The value of letting go of control

Henry Kissinger, still going strong at 93, expressed “Power is the ultimate aphrodisiac.” [Quote from The New York Times, 28 Oct 1973]. Whatever our desired end is, we regularly get enamored with power and control. But, power and control regularly give us a false sense of security and get in the way of our ultimate objectives. This insight should give us pause, so we step back and develop a better perspective on our desire for power and control.

Recently, I ran a leadership development program just outside Copenhagen. With a group of leaders, I explored how to build and strengthen strategic, trust-based relationships. One of the ways we explored was to be genuinely curious, listen deeply and ask open-ended questions, for example:

– What are you aspiring to?

– What (about this) makes you most excited?

– What concerns you most?

– What would the ideal outcome (of this initiative) look like?

– What would happen if you did nothing?

It is of course not about rattling off these questions. It is about being genuinely curious, listening in an appreciative manner and giving the other person space to think and to speak, freely. When we do this well, we open up the space for the other person and we may help them understand more about themselves and about how they relate to the world.

One of the participants in the leadership development program (let us call him Walter) looked at this list of questions and balked: “But if I ask these kinds of questions, the other person may go off on a tangent, and I might lose control of the meeting.”

A poignant moment. After a pregnant pause, the conversation went (roughly) like this:

I: “Walter, when you speak with you wife, do you seek to always be in control?”

Walter: “No, of course not.”

I: “Why?”

Walter: “Well, she would not like that and it would signal a low level of trust.”

I: “Hmm. Yes, I see that… How do you think it works in a professional setting, when you seek to maintain tight control of a dialog?“

Walter saw the connection and gained a new perspective on his desire to “be in control”. In a good dialog, all participants are learning something new, but this requires full presence and it requires listening with an open mind and an open heart.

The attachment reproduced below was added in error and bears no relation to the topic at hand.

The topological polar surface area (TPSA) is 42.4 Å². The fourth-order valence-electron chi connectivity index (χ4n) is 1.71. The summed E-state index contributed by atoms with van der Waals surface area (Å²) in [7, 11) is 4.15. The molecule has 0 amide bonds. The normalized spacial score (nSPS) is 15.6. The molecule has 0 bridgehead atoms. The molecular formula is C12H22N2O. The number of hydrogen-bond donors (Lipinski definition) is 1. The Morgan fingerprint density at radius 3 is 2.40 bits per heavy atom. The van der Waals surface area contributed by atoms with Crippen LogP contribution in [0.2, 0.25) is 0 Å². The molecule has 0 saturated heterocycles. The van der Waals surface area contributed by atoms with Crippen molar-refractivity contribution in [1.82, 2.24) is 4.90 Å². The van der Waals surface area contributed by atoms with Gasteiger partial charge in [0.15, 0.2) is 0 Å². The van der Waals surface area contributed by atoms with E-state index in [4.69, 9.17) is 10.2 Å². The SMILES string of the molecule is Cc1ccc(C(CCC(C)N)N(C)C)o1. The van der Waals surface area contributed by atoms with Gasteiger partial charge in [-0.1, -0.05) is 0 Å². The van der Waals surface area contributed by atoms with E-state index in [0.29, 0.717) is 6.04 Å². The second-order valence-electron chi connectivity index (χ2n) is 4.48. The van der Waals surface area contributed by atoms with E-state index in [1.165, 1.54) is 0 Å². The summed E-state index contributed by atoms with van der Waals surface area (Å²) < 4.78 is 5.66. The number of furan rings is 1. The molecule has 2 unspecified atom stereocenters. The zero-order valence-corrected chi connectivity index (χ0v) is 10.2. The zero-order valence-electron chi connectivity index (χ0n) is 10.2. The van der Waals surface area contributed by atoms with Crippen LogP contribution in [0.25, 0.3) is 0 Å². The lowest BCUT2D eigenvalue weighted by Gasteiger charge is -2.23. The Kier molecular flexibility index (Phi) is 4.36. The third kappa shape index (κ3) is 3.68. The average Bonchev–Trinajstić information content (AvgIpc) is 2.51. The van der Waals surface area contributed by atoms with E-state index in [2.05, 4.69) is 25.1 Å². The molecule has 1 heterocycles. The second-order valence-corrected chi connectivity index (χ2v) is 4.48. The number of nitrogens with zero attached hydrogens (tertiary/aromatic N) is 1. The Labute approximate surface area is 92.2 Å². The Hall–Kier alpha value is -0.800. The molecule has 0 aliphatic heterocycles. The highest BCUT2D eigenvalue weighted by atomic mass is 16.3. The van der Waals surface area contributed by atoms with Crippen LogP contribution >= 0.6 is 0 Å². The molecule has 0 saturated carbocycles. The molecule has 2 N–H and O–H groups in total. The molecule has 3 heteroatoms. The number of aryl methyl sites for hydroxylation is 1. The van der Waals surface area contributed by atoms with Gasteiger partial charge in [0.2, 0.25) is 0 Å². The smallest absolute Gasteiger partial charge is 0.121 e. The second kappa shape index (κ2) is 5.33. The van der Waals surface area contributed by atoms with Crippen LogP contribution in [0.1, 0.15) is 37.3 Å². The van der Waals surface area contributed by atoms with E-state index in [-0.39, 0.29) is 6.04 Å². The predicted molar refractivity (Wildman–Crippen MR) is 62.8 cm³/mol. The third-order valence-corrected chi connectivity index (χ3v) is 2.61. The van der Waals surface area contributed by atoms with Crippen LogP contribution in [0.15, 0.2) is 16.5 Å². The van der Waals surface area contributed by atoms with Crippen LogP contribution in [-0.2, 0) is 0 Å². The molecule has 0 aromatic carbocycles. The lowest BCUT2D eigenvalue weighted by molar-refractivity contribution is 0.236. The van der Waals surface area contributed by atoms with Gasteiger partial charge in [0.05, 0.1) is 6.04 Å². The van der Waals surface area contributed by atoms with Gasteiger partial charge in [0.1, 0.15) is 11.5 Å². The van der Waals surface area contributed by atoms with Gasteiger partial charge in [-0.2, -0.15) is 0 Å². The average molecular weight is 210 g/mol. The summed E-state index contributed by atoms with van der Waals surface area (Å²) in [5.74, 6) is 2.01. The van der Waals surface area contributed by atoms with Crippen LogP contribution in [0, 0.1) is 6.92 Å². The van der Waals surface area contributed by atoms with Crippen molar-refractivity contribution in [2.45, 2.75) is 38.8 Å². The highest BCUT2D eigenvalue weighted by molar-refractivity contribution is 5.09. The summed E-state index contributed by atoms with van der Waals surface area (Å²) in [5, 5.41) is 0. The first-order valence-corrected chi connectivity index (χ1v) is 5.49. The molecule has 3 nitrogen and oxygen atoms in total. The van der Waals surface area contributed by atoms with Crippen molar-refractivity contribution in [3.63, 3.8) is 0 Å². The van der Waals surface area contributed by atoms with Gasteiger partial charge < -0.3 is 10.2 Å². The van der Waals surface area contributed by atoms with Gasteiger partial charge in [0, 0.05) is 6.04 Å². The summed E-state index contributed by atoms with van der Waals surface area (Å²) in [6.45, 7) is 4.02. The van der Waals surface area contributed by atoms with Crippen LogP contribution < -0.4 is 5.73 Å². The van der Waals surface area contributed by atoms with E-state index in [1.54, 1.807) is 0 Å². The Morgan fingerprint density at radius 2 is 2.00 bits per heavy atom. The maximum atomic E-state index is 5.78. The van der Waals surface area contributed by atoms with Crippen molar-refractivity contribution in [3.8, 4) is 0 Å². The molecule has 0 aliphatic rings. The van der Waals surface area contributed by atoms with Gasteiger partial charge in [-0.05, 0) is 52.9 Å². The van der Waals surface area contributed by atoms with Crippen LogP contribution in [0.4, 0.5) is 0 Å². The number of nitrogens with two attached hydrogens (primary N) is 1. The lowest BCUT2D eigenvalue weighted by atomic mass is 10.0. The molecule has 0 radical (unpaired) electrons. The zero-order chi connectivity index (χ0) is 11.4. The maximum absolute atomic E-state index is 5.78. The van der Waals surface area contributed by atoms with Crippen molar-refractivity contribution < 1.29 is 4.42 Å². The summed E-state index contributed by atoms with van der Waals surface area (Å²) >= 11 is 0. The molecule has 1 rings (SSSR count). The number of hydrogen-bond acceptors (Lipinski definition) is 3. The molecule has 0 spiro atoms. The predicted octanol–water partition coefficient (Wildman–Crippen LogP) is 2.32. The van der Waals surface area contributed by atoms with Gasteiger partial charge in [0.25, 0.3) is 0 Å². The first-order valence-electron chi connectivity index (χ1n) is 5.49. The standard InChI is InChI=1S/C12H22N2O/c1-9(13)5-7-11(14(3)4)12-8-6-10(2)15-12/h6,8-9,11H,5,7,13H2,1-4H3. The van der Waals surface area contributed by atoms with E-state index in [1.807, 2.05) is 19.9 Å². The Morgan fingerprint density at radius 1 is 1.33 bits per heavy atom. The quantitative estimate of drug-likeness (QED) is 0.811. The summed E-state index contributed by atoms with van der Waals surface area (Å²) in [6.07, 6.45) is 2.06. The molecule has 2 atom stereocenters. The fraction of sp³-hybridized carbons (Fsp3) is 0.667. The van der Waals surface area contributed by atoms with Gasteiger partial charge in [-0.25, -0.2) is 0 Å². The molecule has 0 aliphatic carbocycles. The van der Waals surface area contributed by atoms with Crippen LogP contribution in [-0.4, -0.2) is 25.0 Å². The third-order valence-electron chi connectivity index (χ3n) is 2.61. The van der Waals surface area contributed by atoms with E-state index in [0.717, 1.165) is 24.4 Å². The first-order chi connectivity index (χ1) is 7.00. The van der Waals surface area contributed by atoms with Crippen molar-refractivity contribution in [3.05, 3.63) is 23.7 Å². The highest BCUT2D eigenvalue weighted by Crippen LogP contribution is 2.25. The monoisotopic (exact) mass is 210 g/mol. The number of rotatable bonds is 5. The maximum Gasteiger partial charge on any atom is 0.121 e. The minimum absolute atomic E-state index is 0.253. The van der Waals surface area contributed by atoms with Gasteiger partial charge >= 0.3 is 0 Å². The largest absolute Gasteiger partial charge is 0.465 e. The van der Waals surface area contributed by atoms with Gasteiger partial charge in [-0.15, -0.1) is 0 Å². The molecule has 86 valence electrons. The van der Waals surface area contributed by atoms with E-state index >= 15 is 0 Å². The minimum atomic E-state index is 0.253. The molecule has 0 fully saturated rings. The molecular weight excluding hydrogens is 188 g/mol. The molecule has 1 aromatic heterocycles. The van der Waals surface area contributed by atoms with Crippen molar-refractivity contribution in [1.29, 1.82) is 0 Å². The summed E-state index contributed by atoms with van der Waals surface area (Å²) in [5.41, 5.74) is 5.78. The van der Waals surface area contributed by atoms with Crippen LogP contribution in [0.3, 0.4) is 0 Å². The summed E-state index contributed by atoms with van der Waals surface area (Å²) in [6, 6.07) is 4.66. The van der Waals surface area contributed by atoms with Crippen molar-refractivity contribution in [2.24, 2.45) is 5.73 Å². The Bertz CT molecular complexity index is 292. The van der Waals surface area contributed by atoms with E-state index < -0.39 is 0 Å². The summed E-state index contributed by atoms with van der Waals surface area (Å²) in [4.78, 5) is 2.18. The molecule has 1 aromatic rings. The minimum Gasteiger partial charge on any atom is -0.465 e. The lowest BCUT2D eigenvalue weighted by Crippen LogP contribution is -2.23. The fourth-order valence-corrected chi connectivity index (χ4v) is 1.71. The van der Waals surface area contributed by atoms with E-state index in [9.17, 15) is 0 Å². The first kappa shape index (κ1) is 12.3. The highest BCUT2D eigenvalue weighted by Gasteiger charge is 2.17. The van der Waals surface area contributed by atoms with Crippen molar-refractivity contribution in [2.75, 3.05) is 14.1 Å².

Otto Scharmer, senior lecturer at MIT, describes four levels of listening:

Level 1: Downloading: At this level we are mainly attuned to reconfirming our biases. We do not expect to learn anything new. Sometimes we follow social protocol and we refrain from interrupting, but in reality, we are merely waiting to present our rebuttal.

Level 2: Factual listening: At this level, we pay attention to facts and data. We are prepared to learn, but the learning is quite superficial.

Level 3: Emphatic listening: At this deeper level, we engage in real dialog and we pay careful attention to body language, tone of voice, pitch and pace to discern where the other person is coming from. This represents a profound shift in the place from which our listening originates. This allows us to see how the world appears through the other person’s eyes.

Level 4: Generative listening: At this most profound level, we slow down and all participants listen to what is said and to what is not said, to the possibilities that might emerge from that which is shared. Scharmer uses the term “grace” to describe the texture of this experience. That might sound esoteric, but we know it when we experience it. And we know that such listening can trigger truly transformative new insights. And we know that such listening is antithetical to “being in control”. No one is “in control” when we listen to one another at this deep level.

Another way to come at this is the following take on three ways to ask questions. Think about the question “Why did you do this?” and imagine someone asking it in the following three ways:

1: We can ask as an investigator, perhaps seeking to apportion blame or responsibility.

2: We can ask as a scientist, dispassionately seeking to uncover the facts, to understand linkages.

3: … or we can ask as a lover, at a romantic dinner, in a quest to connect deeply to the other person, to fully appreciate and savor the value of the other, to understand in order to build unity and a common future.

Asking as an investigator or as a scientist is entirely compatible with “being in control”. Asking as a lover is not. While the metaphor is simple, we – and the people we work with – might benefit from shifting our listening to the deeper level.

The conversation with Walter made me reflect deeply: where can I, personally, let go of control to a greater extent, and explore with an open mind, an open heart and an open will? I sense that there is much more to discover, and I want to practice, systematically.

Tor regularly writes articles on his LinkedIn profile. You can visit his profile and follow him to receive the latest content and leave comments.